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31 Jul, 2014 01:36

First synthetic biological leaf could allow humans to colonize space

First synthetic biological leaf could allow humans to colonize space

In order for humans to live in outer space, they must have a steady supply of oxygen they can depend on. Now, instead of relying on plants that may not survive, they can use an artificial biological leaf designed by a London graduate student.

Julian Melchiorri, a graduate student in innovation design engineering at the UK’s Royal College of Art, created the synthetic leaf, which he called the ‘Silk Leaf Project’. The design was for an RCA course offered in collaboration with Tufts University’s silk lab in Massachusetts.

Like the leaf from a real plant, the synthetic leaf uses photosynthesis to produce oxygen, by absorbing light, water and carbon dioxide. “The artificial leaves feature chloroplasts extracted from actual plant cells that are suspended in a material made from silk protein. So when given access to light and water they still produce oxygen, but they're better suited to surviving off our planet,” Gizmodo reported.

The protein-based material is extracted directly from the silk fiber. It’s used to stabilize organelles ‒ organic molecules within a cell, including chloroplasts ‒ within the material’s matrix, Melchiorri told Dezeen.com.

“I have the first photosynthetic material that was working and breathing as a leaf does,” he said.

The man-made leaf is lighter than the real thing, but better suited to long-term life in space because scientists don’t know if organic plants would survive and flourish outside our atmosphere the way humans would need them to. And if mankind is to colonize space, those living on another planet would need to produce their own O2 gas.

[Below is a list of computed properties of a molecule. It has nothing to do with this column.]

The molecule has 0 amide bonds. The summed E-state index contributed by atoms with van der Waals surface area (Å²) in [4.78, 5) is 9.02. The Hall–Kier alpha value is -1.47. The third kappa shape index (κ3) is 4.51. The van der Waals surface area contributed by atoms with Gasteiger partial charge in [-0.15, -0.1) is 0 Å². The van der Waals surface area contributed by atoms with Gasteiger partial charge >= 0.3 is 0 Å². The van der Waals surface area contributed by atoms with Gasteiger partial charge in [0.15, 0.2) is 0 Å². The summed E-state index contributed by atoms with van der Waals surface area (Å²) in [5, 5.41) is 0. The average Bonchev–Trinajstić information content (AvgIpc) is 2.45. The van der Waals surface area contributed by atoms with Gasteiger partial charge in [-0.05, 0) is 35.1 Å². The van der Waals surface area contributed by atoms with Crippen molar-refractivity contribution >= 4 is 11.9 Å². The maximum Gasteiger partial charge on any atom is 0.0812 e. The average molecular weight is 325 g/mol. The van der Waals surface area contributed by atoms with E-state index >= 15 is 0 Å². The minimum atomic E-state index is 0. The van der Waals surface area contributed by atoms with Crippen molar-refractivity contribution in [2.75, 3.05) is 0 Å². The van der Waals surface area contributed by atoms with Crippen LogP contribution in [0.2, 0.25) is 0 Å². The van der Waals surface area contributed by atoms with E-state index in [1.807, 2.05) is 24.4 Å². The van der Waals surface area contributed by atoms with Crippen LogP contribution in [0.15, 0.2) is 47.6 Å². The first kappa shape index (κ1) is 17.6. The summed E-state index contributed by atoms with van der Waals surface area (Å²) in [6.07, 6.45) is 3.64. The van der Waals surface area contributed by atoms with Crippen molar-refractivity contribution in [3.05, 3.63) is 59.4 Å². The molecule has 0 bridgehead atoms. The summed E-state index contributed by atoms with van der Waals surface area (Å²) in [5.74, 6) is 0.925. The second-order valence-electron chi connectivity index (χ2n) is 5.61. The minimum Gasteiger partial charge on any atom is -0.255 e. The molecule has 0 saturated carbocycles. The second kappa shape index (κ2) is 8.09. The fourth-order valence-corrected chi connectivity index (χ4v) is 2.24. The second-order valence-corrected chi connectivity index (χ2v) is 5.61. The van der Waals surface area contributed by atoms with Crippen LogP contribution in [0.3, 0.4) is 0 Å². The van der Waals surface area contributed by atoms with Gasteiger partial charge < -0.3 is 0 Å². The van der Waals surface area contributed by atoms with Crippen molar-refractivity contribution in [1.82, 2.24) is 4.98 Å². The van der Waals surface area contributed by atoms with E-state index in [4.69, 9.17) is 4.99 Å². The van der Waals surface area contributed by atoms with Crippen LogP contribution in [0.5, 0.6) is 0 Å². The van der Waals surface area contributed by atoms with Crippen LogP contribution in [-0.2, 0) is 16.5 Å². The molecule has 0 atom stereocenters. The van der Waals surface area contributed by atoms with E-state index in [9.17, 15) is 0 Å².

“So what if we could take those biological oxygen factories into space with us, but without all the land, sun, water, soil, and gravity that forests tend to require?,” CNet ponders. “This is the point where NASA and Elon Musk should probably start paying attention.”

The space agency is the designer’s ideal target, in fact.

"Plants don't grow in zero gravity," Melchiorri explained. "NASA is researching different ways to produce oxygen for long-distance space journeys to let us live in space. This material could allow us to explore space much further than we can now."

The design brings the natural efficiency of photosynthesis to a man-made material.

The graduate student also sees his leaf being used for interior design or for the ventilation system in a large building. The material would serve as a filter for the outside air, bringing oxygenated air into the structure.